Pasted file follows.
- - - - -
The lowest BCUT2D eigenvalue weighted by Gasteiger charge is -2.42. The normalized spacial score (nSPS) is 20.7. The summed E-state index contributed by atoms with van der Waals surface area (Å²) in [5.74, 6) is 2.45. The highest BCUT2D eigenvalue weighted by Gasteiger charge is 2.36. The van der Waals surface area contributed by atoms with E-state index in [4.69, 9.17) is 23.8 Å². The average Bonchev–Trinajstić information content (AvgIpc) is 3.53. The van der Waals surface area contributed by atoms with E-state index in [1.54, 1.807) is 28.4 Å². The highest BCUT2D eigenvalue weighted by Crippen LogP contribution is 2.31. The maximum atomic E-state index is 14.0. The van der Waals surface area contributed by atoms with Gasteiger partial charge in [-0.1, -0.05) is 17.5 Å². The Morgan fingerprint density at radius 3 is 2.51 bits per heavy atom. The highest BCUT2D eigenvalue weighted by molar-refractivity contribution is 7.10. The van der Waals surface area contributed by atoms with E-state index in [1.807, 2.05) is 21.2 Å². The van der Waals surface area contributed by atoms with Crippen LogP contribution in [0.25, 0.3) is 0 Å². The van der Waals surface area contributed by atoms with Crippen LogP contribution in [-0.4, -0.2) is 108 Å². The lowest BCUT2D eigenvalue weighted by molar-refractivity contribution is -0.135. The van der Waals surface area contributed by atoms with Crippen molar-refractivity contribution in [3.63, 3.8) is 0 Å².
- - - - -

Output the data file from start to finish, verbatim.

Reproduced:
The lowest BCUT2D eigenvalue weighted by Gasteiger charge is -2.42. The normalized spacial score (nSPS) is 20.7. The summed E-state index contributed by atoms with van der Waals surface area (Å²) in [5.74, 6) is 2.45. The highest BCUT2D eigenvalue weighted by Gasteiger charge is 2.36. The van der Waals surface area contributed by atoms with E-state index in [4.69, 9.17) is 23.8 Å². The average Bonchev–Trinajstić information content (AvgIpc) is 3.53. The van der Waals surface area contributed by atoms with E-state index in [1.54, 1.807) is 28.4 Å². The highest BCUT2D eigenvalue weighted by Crippen LogP contribution is 2.31. The maximum atomic E-state index is 14.0. The van der Waals surface area contributed by atoms with Gasteiger partial charge in [-0.1, -0.05) is 17.5 Å². The Morgan fingerprint density at radius 3 is 2.51 bits per heavy atom. The highest BCUT2D eigenvalue weighted by molar-refractivity contribution is 7.10. The van der Waals surface area contributed by atoms with E-state index in [1.807, 2.05) is 21.2 Å². The van der Waals surface area contributed by atoms with Crippen LogP contribution in [0.25, 0.3) is 0 Å². The van der Waals surface area contributed by atoms with Crippen LogP contribution in [-0.4, -0.2) is 108 Å². The lowest BCUT2D eigenvalue weighted by molar-refractivity contribution is -0.135. The van der Waals surface area contributed by atoms with Crippen molar-refractivity contribution in [3.63, 3.8) is 0 Å².